I don't know about you, but I'm of the mind that when regulatory agencies start telling the public that they could catch their lunch when rates rise, more than a couple managers might also be thinking that it just might be time to do some rotating themselves. And while I don't have concrete proof of "the rotation" the action in the SPY (SPDR Trust S&P 500 Index ETF) and the IEF (iShares 7-10 Year Treasury Bond ETF) kinda says it all for me as stocks are going up while bond ETFs have been going down. Any questions?
Another sign of the times is the fact that the public appears to be returning to the stock market. While I wouldn't call it an avalanche of cash, the fund flows data clearly shows that Mr. and Mrs. John Q. Public have been putting money into stock funds lately. As I reported yesterday, new highs in the stock market tend to beget more new highs - and fund flows are a big part of this. So, if the media continues to jump on the bull market bandwagon (yes, AFTER big gains - that's the way they "roll") then this trend could easily continue for some time.
Although I have started almost every day recently bracing for a big drop in stock prices (I'm fairly confident that the HFT gang still knows how to hit the sell button early and often if provided with a decent catalyst), the much anticipated pullback simply has not materialized. This despite the fact that just about every "fast money" trader on the planet has been calling for a correction for some time now. As such, I'm also going to call this a sign of the times.
And finally there was the move that Warren Buffett made yesterday. In case you missed it, Mr. Buffett's Berkshire Hathaway teamed up with 3G Capital to buy HJ Heinz Inc. In what was reported as the largest food company acquisition in history at $28 billion, Buffett and friends provided HNZ stockholders with a one-day boost of nearly 20%.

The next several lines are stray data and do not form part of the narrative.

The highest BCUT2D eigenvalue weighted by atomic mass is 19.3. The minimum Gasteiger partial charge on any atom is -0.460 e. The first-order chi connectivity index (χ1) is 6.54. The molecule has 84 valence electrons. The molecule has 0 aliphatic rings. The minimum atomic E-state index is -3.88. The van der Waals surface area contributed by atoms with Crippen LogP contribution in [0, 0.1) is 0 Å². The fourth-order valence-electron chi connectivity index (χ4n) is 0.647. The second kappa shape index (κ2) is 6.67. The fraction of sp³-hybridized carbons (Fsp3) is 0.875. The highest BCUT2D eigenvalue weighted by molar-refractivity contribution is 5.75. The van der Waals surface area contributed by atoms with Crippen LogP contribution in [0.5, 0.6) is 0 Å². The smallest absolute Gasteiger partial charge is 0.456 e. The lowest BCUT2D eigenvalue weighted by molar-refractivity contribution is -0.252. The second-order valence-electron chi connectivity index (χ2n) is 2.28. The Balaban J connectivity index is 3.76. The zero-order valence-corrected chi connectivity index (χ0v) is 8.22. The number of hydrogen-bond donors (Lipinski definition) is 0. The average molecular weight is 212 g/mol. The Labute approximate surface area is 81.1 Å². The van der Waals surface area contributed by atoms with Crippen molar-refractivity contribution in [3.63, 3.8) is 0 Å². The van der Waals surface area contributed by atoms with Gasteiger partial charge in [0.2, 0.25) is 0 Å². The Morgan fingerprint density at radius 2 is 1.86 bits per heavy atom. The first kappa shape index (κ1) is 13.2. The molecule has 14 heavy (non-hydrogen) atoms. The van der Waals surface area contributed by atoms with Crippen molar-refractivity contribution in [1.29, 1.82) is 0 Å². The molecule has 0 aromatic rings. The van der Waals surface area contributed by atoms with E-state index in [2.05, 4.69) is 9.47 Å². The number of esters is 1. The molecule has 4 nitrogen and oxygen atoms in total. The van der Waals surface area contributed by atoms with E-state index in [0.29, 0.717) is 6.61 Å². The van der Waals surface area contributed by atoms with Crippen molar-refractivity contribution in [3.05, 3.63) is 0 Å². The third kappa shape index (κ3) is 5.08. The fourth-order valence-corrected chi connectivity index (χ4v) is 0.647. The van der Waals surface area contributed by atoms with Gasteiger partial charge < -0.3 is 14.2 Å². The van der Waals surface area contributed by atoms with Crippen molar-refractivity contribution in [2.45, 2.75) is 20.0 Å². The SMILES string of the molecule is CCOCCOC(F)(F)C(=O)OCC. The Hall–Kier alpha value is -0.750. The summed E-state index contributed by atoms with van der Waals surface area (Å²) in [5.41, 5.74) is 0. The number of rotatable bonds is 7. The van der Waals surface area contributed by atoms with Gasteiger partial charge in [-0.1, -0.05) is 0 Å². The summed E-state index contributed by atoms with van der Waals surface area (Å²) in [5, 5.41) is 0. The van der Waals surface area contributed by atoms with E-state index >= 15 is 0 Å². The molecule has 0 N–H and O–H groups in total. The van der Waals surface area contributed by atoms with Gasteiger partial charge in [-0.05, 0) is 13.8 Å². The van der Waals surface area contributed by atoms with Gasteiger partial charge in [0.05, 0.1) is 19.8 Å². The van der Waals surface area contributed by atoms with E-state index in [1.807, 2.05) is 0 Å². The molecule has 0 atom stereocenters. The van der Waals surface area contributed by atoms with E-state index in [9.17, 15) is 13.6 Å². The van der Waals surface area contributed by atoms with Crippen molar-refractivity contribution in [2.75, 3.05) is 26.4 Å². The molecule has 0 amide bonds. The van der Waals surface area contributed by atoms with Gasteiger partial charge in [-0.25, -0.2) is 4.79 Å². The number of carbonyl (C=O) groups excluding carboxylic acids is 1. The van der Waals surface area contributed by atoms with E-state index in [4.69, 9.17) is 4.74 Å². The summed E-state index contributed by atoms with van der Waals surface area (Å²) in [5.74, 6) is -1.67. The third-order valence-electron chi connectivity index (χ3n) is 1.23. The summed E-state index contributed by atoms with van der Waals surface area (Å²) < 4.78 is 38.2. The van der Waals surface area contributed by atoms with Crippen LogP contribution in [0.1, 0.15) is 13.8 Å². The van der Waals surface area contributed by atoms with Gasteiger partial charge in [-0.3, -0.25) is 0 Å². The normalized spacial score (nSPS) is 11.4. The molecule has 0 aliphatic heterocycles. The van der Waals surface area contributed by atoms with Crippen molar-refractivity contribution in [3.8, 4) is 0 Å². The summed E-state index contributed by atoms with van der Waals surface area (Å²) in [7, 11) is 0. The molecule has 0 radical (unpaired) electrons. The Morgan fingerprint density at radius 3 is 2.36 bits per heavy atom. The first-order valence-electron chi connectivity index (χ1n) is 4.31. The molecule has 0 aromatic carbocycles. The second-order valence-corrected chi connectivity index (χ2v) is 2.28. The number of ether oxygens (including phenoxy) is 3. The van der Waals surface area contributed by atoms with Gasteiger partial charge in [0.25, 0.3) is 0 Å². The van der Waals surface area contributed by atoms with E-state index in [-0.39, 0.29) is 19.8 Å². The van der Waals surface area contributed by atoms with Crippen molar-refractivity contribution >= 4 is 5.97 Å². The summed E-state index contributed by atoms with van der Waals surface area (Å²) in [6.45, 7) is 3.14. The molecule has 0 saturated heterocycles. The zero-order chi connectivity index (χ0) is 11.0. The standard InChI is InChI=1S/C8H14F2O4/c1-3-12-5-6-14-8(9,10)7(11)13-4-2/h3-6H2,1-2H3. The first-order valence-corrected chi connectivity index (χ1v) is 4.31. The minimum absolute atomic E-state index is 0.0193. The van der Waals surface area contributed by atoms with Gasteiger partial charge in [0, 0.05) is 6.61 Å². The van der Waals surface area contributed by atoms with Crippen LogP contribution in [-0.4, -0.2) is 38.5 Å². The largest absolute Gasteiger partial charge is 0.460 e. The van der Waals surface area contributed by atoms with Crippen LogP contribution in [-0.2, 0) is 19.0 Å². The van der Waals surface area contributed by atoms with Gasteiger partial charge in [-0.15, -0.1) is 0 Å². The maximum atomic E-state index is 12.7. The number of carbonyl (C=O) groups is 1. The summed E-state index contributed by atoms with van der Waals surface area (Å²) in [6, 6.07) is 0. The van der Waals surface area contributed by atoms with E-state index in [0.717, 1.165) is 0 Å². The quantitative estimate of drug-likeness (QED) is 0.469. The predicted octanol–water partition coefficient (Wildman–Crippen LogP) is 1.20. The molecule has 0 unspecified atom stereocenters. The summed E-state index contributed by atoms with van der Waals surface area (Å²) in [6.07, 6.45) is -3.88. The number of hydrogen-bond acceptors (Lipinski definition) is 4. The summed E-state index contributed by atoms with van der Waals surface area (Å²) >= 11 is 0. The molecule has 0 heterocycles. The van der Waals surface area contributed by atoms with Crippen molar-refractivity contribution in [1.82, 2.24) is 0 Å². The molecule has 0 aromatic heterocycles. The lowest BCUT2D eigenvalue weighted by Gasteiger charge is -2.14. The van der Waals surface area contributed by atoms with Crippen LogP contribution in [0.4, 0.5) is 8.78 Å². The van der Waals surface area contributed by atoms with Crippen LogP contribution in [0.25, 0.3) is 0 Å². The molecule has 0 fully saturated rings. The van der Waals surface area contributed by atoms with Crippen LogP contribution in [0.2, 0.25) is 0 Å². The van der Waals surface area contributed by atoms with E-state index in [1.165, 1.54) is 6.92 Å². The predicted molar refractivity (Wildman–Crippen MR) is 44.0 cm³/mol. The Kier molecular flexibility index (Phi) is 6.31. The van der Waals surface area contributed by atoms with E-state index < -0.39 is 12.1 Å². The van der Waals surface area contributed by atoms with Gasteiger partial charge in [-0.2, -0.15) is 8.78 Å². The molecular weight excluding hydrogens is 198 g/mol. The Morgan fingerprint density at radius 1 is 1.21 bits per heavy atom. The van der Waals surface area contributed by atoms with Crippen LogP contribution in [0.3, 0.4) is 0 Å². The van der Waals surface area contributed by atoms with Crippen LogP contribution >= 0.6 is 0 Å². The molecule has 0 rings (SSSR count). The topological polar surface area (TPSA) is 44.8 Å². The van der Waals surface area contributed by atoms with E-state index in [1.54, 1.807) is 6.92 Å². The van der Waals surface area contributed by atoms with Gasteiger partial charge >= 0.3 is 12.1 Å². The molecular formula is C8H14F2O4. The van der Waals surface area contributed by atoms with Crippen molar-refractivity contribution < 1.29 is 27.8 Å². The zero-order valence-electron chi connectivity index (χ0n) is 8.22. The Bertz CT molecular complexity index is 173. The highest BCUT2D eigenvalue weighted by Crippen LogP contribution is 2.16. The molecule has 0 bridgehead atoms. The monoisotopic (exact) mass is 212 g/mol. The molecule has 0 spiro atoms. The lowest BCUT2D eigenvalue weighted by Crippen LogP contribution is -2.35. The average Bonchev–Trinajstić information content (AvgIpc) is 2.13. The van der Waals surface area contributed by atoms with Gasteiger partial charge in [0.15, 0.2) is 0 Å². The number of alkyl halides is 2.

Why do you care, you ask? For starters, understand that Buffett is a Graham and Dodd oriented "value guy." Therefore, even my simplistic mind can understand that the gang at Berkshire must have seen some value in the shares of HJ Heinz. And as the thinking goes, if there is value in 'them thar hills', then the M&A game might start to pick up again soon - especially if investors perceive that the risk on/off environment that has persisted over the last few years has now morphed into something a little less volatile.
So, is the overbought, buy-the-dip, environment ready to collapse? Or is the fact that stocks have not been able to pull back to any meaningful degree something to consider? Is the fact that the public is buying stock funds again significant? And should we see The Oracle of Omaha's move as a positive or a one-off? While I could certainly be wrong here and I'm certainly not going to override my models based on this assumption, I am thinking that all of the above is indeed a sign of the times - well, for now anyway.
Current Market Drivers
We strive to identify the driving forces behind the market action on a daily basis. The thinking is that if we can both identify and understand why stocks are doing what they are doing on a short-term basis; we are not likely to be surprised/blindsided by a big move. Listed below are what we believe to be the driving forces of the current market (Listed in order of importance).
2. The State of the European Debt Crisis
3. The State of "the Trade" (As in the "rotation trade")
The State of the Charts
While stocks are overbought and overdue